Chinese and why some parents don't want their kids to learn it in school, Wall Street Journal Article, http://PragmaticMom.com, Pragmatic Mom

Rise of Mandarin Chinese at Elementary Schools

Chinese Language Gains Popularity in U.S. Elementary Schools

Capability:Mom sent me this link from The Wall Street Journal by Yuliya Chernovaas she knows that I’m a huge proponent of exposing children to foreign languages at an early age.  But not everyone agrees.  Here’s the perspective of parents in New York City.  It appears that foreign language curriculum is a politically charged hot potato.

I have excerpted two comments:

  • “But is it really necessary for a child at the age of 5 to be taught some random language? I can think of 10 other things that could be done with that time.”
  • “anyone who has tried to teach toddlers a foreign language that no one in their household speaks (inc nanny) will realize that the classes are just not enough – you need to either live there and immerse or have the immersion at home for it to take hold.”

And here are some excerpts from a research paper,  First- and Second- Language Acquisition in Early Childhood by Beverly A. Clark.  The pdf is here.

  • Most children in the world learn to speak two languages. Bilingualism is present in just about every country around the world, in all classes of society, and in all age groups (Grosjean, 1982; McLaughlin, 1984).
  • “In the United States monolingualism traditionally has been the norm. Bilingualism was regarded as a social stigma and liability” (McLaughlin, 1984, p. 3). Language represents culture, and the bilingual person is often a member of a minority group whose way of thinking and whose values are unfamiliar to the “majority.” Language is something we can identify and try to eradicate without showing our distrust and fear of others (McLaughlin, 1984).
  • Even those who begin to learn a second language in childhood may always have difficulty with pronunciation, rules of grammar, and vocabulary, and they may never completely master the forms or uses of the language. There is no simple way to explain why some people are successful at second-language learning and some are not.
  • McLaughlin notes that “ultimate retention of two languages depends on a large number of factors, such as the prestige of the languages, cultural pressures, motivation, opportunities of use— but not on age of acquisition” (McLaughlin, 1984, p. 73).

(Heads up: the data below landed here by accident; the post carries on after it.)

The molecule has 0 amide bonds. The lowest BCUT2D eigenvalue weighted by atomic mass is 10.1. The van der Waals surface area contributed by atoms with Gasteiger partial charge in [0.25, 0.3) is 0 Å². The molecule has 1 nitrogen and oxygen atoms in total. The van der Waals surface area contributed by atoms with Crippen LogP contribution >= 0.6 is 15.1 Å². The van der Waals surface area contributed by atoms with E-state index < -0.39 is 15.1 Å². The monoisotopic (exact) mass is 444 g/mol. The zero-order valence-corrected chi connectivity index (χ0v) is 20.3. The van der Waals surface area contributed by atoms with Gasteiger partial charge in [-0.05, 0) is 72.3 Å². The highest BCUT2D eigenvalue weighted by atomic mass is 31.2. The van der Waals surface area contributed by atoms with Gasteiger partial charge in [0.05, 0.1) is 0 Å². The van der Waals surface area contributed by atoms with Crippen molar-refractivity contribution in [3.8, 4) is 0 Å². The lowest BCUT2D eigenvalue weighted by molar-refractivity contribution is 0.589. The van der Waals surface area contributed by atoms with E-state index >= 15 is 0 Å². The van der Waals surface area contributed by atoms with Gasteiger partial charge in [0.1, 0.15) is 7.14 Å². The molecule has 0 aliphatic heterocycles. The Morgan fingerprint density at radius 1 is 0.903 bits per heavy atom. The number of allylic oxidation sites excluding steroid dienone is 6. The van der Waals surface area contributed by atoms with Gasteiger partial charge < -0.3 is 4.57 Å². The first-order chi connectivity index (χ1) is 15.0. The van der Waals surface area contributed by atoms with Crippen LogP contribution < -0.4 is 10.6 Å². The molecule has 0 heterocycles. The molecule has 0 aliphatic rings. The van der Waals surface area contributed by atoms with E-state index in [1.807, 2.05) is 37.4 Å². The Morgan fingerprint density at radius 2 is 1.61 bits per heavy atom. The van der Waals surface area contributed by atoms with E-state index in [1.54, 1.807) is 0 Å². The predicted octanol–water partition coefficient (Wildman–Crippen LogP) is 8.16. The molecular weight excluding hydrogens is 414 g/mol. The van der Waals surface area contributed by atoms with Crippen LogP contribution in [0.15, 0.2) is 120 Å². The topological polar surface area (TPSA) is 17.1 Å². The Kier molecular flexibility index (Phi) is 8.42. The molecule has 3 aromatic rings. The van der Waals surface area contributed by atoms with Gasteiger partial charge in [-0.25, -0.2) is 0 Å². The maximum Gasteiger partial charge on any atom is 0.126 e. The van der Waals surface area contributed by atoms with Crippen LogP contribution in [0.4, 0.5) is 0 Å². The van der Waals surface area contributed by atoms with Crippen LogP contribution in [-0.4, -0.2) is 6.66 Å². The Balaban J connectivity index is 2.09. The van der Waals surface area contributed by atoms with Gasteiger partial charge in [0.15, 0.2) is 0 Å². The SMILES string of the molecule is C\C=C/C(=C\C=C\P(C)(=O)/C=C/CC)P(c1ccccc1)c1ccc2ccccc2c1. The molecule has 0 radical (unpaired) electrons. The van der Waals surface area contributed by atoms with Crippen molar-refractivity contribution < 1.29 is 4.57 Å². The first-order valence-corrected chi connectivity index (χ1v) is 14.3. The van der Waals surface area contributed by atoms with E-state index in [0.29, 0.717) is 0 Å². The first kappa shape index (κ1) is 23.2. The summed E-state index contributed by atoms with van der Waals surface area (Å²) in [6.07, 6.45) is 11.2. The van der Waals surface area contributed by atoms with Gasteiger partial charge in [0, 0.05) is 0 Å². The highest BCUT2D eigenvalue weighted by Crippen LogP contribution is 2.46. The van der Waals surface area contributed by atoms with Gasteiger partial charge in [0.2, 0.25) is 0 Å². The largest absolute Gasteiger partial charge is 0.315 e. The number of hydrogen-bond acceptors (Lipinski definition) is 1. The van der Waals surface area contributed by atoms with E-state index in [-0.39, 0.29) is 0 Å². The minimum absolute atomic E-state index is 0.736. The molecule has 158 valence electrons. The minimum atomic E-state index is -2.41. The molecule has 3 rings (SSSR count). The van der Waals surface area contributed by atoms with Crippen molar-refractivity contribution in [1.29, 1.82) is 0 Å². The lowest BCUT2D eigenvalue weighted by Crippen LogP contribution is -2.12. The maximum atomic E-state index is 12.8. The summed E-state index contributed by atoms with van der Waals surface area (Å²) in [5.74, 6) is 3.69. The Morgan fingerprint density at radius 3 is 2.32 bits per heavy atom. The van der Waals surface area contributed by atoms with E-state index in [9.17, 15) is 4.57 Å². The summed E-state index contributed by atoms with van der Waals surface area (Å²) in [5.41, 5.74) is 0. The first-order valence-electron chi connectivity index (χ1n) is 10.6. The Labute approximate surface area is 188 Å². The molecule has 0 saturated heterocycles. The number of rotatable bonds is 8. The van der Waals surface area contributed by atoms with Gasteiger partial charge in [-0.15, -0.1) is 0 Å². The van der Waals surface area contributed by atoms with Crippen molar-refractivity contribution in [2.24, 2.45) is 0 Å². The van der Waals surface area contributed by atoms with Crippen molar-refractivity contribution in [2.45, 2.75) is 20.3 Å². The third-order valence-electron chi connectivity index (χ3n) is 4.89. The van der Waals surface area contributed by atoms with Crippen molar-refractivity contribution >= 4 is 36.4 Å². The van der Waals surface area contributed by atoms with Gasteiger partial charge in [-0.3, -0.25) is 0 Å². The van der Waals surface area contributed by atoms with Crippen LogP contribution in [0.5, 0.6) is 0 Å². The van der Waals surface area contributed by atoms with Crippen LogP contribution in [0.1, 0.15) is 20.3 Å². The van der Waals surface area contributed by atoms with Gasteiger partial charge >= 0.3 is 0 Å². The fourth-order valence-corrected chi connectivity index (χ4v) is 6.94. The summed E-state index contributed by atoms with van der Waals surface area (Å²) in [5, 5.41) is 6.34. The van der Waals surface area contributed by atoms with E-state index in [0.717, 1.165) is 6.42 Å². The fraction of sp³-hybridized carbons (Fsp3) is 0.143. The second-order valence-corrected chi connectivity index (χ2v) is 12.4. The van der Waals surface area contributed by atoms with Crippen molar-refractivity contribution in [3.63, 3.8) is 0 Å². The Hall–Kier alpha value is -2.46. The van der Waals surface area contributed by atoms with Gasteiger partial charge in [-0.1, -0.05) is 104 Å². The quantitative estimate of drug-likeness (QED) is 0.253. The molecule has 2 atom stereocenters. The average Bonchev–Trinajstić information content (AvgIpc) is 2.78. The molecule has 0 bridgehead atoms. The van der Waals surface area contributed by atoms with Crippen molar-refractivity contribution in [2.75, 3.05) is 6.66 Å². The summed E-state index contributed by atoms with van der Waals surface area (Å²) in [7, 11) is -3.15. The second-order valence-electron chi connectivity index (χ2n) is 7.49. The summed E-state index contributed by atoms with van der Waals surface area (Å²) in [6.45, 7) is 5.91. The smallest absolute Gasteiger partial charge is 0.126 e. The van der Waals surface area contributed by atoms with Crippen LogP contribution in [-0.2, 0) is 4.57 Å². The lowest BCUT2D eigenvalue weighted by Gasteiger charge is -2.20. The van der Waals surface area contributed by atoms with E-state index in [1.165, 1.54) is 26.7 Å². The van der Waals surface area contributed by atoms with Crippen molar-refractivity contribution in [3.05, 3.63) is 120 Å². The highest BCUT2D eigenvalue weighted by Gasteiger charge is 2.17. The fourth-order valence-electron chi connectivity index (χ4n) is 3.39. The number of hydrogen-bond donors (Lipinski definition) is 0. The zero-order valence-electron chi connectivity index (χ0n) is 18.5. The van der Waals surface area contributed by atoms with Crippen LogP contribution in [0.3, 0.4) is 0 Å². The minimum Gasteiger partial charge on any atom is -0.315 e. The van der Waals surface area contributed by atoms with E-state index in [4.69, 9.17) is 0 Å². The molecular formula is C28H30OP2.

As for my children, we don’t have foreign languages at part of our public elementary school curriculum.  My kids are learning Spanish and Mandarin Chinese.  We speak neither at home.  Only their grandmothers are alive and one speaks Japanese, the other Korean.  Why Mandarin for us?  I figured that  it’s such a difficult yet useful language that it was best to start early.  I started them on Spanish first because it’s less difficult and widely spoken where we live.  It was the warm up.  Once they seemed to tolerate Spanish, I threw in Mandarin Chinese just to see if it would fly.  My goals are very different from these parents in The Wall Street Journal.  You can’t expect fluency when your children get a half an hour or so of instruction a week.  Come on!  Could you learn a language that way?

Instead, I focus on two areas:  correct pronunciation and conversation.  NOT grammar. My hope is that by starting very young, they will get an intuitive sense for language that words can be said many different ways and it’s not always a word for word translation. My take on foreign languages:  It’s the Gift That Keeps on Giving.  I notice that while it may take conversational skills to open career doors, it only takes a few words to open hearts.

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By Mia Wenjen, PragmaticMom

5 Comments

  1. In Brookline, we have Mandarin instruction officially in the grades 1-8 curriculum as part of our World Languages program.

    We love the idea of language and culture appreciation but admittedly it’s hard to know its effectiveness. And yet, we know many local families with older children who have gone on exchanges to China and/or chosen to study Chinese in high school and beyond.

    • You are lucky to have Mandarin in your school system — it is one of the reasons (besides passing your tax override) that everyone wants to live in your town!! Foreign languages: the gift the keeps on giving!

  2. The shrinking and flattening of our world, as many have called globalization, are making it clear that we Americans need to pick up the pace when it comes to learning other languages. Learning Mandarin — or Spanish, or another languages — bears rewards that range from improving grades and SAT scores to getting ahead in business. Clearly Americans are — slowly but steadily! — coming around to this conclusion; we’re seeing our children’s language program grow in communities around the US (though not yet in the Boston area).

    • On a personal note, it is so easy to cross barriers by attempting to communicate in someone’s native language. Even though my accent is poor and my vocabulary limited, I notice when I speak just the tad of Spanish that I know, I always get a smile of appreciation back for my efforts. Such a little thing can be so powerful to bring people together. I think we should all learn 3 basic words/phrases (please, thank you, how are you) in a dozen languages and then just try them out every chance you get. You’ll definitely make people smile!

    • My high school (that sends 25 kids to Ivy League schools ever year according to the Wall Street Journal’s Top High School ranking list) is counseling kids that want to get into top schools to be tri-lingual!!!

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